I was proud of the Commonwealth of Virginia last week.  Unfortunately, we don’t get to say that a lot these days.

During a panel discussion on religious liberty protections for faith-based foster care and adoption placement agencies in Washington D.C., a representative from Kansas said they used Virginia’s religious conscience statute as a model for their own legislation to provide religious protections for organization’s and allow them to continue placing foster and adoptive children with a mom and a dad who share their beliefs about marriage.  The Family Foundation played a central role in helping lawmakers pass Virginia’s religious conscience legislation in 2012.

Virginia’s conscience clause for foster care and adoption placement agencies allows private agencies to deny or approve placements based on religious or moral reasoning, and it prevents the state from rejecting the private placement agency’s license because of its religious or moral positions (see § 63.2-1709.3 of the Code of Virginia).  Without these protections, organizations with deeply held religious convictions would be excluded from Virginia’s foster care system.

More importantly, without these protections 5,370 children in Virginia’s foster care system, including over 700 children ready for adoption, could be without a home because exclusion of these faith-based agencies dilutes the pool of available foster parents who can provide a loving home. 

Many states do not have religious liberty protections for these types of organizations, and as a result they are faced with a dilemma - either ignore their religious convictions and continue operating, or stop contracting with the government to provide foster care and adoption placement services and close their doors for good.  

This is exactly what occurred in the City of Philadelphia, formerly a beacon of independence and religious liberty, which terminated the contracts of two prominent faith-based agencies on the grounds that their traditional Christian values violated the city’s Fair Practices Ordinance, which prohibits discrimination by contractors on the basis of “sexual orientation.”  The decision to terminate the contracts was in response to a complaint filed by a same-sex couple that was denied a placement by one of the agencies because their lifestyle was deemed to be contrary to the organization’s deeply held religious beliefs on marriage, which ensures children will have the benefit of a married mom and a dad.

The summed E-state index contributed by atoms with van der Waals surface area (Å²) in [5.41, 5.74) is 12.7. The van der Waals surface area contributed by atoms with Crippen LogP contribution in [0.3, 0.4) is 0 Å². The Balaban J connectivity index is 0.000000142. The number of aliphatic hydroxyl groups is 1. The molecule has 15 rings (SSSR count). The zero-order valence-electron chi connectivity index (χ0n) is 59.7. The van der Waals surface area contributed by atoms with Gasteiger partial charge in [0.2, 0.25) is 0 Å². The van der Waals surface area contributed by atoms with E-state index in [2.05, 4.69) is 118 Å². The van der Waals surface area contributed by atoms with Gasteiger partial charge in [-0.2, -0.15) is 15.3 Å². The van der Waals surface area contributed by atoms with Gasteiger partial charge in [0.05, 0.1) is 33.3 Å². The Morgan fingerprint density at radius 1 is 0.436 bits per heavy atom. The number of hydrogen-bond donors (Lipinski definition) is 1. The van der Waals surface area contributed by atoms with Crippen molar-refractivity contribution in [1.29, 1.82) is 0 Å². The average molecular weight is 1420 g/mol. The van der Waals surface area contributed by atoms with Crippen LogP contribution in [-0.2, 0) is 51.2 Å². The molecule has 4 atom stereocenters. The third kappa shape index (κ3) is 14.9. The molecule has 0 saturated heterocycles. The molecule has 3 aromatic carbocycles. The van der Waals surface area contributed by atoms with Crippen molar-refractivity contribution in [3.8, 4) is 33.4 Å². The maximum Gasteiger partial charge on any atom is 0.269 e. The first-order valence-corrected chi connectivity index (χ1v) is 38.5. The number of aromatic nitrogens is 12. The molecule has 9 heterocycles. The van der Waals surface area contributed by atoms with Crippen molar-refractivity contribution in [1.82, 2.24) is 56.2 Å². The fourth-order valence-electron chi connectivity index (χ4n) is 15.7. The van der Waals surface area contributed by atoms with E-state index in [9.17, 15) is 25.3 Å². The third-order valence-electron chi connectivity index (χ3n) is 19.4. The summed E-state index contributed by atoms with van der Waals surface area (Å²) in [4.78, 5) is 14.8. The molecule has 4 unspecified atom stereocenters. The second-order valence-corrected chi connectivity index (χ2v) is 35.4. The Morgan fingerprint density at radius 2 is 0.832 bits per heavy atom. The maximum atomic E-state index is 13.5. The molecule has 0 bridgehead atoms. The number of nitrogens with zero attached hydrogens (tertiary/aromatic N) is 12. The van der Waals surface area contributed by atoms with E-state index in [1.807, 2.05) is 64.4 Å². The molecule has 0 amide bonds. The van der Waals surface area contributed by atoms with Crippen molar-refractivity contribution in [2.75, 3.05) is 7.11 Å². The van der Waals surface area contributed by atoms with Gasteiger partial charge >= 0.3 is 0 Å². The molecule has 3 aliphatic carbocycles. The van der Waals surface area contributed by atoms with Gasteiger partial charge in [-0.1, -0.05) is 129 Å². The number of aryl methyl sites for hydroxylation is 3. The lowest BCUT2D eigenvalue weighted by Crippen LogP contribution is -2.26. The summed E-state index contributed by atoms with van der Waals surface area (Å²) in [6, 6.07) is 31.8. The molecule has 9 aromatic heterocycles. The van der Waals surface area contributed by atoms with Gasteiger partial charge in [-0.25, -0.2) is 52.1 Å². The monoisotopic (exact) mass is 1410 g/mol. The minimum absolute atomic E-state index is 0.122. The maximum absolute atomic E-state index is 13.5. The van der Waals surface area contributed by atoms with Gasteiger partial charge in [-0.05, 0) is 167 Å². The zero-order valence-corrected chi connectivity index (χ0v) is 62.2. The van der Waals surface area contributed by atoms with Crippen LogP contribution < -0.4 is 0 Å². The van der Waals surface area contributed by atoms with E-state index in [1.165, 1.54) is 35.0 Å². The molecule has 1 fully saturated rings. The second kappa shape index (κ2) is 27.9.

A U.S. District Court Judge in Pennsylvania upheld Philadelphia’s decision, ruling that “DHS and Philadelphia have a legitimate interest in ensuring that the pool of foster parents and resource caregivers is as diverse and broad as the children in need of foster parents and resources.”  In other words, the court favored the diversity of the foster parents more than respecting the constitutionally protected religious beliefs of qualified foster care and adoption organizations, even though its decision would actually guarantee fewer foster parents, fewer resources, and a less diverse pool of caregivers. 

So much for the free exercise of religion…and common sense.

Thankfully, cases like this have been prevented in Virginia because of its strong religious conscience protections for faith-based foster care and adoption placement agencies.  However, this will not likely stop the ACLU and other left-wing groups, emboldened by the Supreme Court’s redefinition of marriage, from collectively seeking to remove any barriers they deem to be a threat to their efforts to redefine the family unit.  Claire Gastanaga, Executive Director for ACLU of Virginia, makes this clear when she wrote that all foster children deserve forever homes regardless if it is with a “single parent, two moms or two dads, or another kind of family unit.”  Ergo, a family with one mom and one dad is now viewed as just “another kind of family unit.”

For the time being, let’s take delight in knowing that there is religious liberty in Virginia, but let’s also remain vigilant in our defense of it.